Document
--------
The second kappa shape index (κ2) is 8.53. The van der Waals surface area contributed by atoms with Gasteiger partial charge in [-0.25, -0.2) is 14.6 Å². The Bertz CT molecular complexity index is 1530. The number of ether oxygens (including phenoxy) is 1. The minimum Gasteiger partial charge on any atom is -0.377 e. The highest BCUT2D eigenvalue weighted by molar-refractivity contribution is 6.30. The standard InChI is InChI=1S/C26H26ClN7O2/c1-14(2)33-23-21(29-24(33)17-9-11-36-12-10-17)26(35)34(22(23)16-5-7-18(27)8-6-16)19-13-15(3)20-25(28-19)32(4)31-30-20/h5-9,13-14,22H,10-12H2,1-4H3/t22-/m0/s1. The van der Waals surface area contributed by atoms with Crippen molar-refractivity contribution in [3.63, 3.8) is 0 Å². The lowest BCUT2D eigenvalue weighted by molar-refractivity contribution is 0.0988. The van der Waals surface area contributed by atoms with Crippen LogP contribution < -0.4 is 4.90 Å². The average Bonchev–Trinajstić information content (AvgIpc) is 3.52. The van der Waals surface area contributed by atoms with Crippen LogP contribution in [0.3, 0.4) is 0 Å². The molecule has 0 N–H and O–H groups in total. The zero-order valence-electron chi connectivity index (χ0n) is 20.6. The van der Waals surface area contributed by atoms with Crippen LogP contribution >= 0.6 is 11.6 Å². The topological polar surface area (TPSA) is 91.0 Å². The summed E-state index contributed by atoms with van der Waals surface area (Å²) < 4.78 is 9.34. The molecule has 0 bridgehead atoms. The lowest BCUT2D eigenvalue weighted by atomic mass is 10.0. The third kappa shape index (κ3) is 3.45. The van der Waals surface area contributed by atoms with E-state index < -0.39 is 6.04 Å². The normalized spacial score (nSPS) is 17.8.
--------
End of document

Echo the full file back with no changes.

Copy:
The second kappa shape index (κ2) is 8.53. The van der Waals surface area contributed by atoms with Gasteiger partial charge in [-0.25, -0.2) is 14.6 Å². The Bertz CT molecular complexity index is 1530. The number of ether oxygens (including phenoxy) is 1. The minimum Gasteiger partial charge on any atom is -0.377 e. The highest BCUT2D eigenvalue weighted by molar-refractivity contribution is 6.30. The standard InChI is InChI=1S/C26H26ClN7O2/c1-14(2)33-23-21(29-24(33)17-9-11-36-12-10-17)26(35)34(22(23)16-5-7-18(27)8-6-16)19-13-15(3)20-25(28-19)32(4)31-30-20/h5-9,13-14,22H,10-12H2,1-4H3/t22-/m0/s1. The van der Waals surface area contributed by atoms with Crippen molar-refractivity contribution in [3.63, 3.8) is 0 Å². The lowest BCUT2D eigenvalue weighted by molar-refractivity contribution is 0.0988. The van der Waals surface area contributed by atoms with Crippen LogP contribution < -0.4 is 4.90 Å². The average Bonchev–Trinajstić information content (AvgIpc) is 3.52. The van der Waals surface area contributed by atoms with Crippen LogP contribution in [0.3, 0.4) is 0 Å². The molecule has 0 N–H and O–H groups in total. The zero-order valence-electron chi connectivity index (χ0n) is 20.6. The van der Waals surface area contributed by atoms with Crippen LogP contribution >= 0.6 is 11.6 Å². The topological polar surface area (TPSA) is 91.0 Å². The summed E-state index contributed by atoms with van der Waals surface area (Å²) < 4.78 is 9.34. The molecule has 0 bridgehead atoms. The lowest BCUT2D eigenvalue weighted by atomic mass is 10.0. The third kappa shape index (κ3) is 3.45. The van der Waals surface area contributed by atoms with E-state index < -0.39 is 6.04 Å². The normalized spacial score (nSPS) is 17.8.